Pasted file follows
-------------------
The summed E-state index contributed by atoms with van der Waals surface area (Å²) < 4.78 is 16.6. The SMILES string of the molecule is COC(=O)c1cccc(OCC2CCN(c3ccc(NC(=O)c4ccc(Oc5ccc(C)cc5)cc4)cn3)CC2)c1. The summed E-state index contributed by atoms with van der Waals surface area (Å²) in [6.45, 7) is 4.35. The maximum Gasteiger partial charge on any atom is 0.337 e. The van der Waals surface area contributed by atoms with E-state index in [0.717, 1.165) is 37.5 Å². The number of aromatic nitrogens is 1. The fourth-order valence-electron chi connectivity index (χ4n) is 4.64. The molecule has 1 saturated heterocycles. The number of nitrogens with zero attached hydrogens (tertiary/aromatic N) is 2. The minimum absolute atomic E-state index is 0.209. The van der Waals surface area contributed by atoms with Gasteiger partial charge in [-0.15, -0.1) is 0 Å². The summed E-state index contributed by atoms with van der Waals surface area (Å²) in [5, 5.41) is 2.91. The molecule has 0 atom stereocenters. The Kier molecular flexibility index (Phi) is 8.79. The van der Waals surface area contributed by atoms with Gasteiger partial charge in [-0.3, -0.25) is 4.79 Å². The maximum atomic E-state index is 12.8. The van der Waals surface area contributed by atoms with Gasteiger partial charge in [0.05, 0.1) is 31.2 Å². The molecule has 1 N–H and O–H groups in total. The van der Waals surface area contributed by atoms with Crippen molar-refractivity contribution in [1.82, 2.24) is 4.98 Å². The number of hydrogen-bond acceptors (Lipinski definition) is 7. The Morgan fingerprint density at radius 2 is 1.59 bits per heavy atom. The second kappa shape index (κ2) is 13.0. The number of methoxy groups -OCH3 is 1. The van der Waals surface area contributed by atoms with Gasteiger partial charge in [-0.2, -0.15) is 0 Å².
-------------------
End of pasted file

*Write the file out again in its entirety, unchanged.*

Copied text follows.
The summed E-state index contributed by atoms with van der Waals surface area (Å²) < 4.78 is 16.6. The SMILES string of the molecule is COC(=O)c1cccc(OCC2CCN(c3ccc(NC(=O)c4ccc(Oc5ccc(C)cc5)cc4)cn3)CC2)c1. The summed E-state index contributed by atoms with van der Waals surface area (Å²) in [6.45, 7) is 4.35. The maximum Gasteiger partial charge on any atom is 0.337 e. The van der Waals surface area contributed by atoms with E-state index in [0.717, 1.165) is 37.5 Å². The number of aromatic nitrogens is 1. The fourth-order valence-electron chi connectivity index (χ4n) is 4.64. The molecule has 1 saturated heterocycles. The number of nitrogens with zero attached hydrogens (tertiary/aromatic N) is 2. The minimum absolute atomic E-state index is 0.209. The van der Waals surface area contributed by atoms with Gasteiger partial charge in [-0.15, -0.1) is 0 Å². The summed E-state index contributed by atoms with van der Waals surface area (Å²) in [5, 5.41) is 2.91. The molecule has 0 atom stereocenters. The Kier molecular flexibility index (Phi) is 8.79. The van der Waals surface area contributed by atoms with Gasteiger partial charge in [-0.3, -0.25) is 4.79 Å². The maximum atomic E-state index is 12.8. The van der Waals surface area contributed by atoms with Gasteiger partial charge in [0.05, 0.1) is 31.2 Å². The molecule has 1 N–H and O–H groups in total. The van der Waals surface area contributed by atoms with Crippen molar-refractivity contribution in [1.82, 2.24) is 4.98 Å². The number of hydrogen-bond acceptors (Lipinski definition) is 7. The Morgan fingerprint density at radius 2 is 1.59 bits per heavy atom. The second kappa shape index (κ2) is 13.0. The number of methoxy groups -OCH3 is 1. The van der Waals surface area contributed by atoms with Gasteiger partial charge in [-0.2, -0.15) is 0 Å².